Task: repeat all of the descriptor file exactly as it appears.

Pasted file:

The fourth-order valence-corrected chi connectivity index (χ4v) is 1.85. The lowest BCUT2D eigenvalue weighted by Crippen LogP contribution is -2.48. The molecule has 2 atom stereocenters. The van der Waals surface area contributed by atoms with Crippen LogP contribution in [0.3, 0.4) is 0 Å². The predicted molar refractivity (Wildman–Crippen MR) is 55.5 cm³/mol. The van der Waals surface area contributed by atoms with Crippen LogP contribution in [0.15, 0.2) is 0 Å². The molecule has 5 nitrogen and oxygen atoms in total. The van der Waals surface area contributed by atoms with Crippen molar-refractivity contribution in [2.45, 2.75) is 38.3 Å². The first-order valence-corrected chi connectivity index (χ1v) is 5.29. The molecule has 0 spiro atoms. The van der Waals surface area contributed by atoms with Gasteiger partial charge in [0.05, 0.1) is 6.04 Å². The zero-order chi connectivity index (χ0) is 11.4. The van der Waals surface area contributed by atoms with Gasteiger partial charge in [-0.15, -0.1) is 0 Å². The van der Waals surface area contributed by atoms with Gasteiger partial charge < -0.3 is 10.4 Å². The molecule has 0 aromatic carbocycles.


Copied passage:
The fourth-order valence-corrected chi connectivity index (χ4v) is 1.85. The lowest BCUT2D eigenvalue weighted by Crippen LogP contribution is -2.48. The molecule has 2 atom stereocenters. The van der Waals surface area contributed by atoms with Crippen LogP contribution in [0.3, 0.4) is 0 Å². The predicted molar refractivity (Wildman–Crippen MR) is 55.5 cm³/mol. The van der Waals surface area contributed by atoms with Crippen LogP contribution in [0.15, 0.2) is 0 Å². The molecule has 5 nitrogen and oxygen atoms in total. The van der Waals surface area contributed by atoms with Crippen molar-refractivity contribution in [2.45, 2.75) is 38.3 Å². The first-order valence-corrected chi connectivity index (χ1v) is 5.29. The molecule has 0 spiro atoms. The van der Waals surface area contributed by atoms with Gasteiger partial charge in [0.05, 0.1) is 6.04 Å². The zero-order chi connectivity index (χ0) is 11.4. The van der Waals surface area contributed by atoms with Gasteiger partial charge in [-0.15, -0.1) is 0 Å². The van der Waals surface area contributed by atoms with Gasteiger partial charge < -0.3 is 10.4 Å². The molecule has 0 aromatic carbocycles.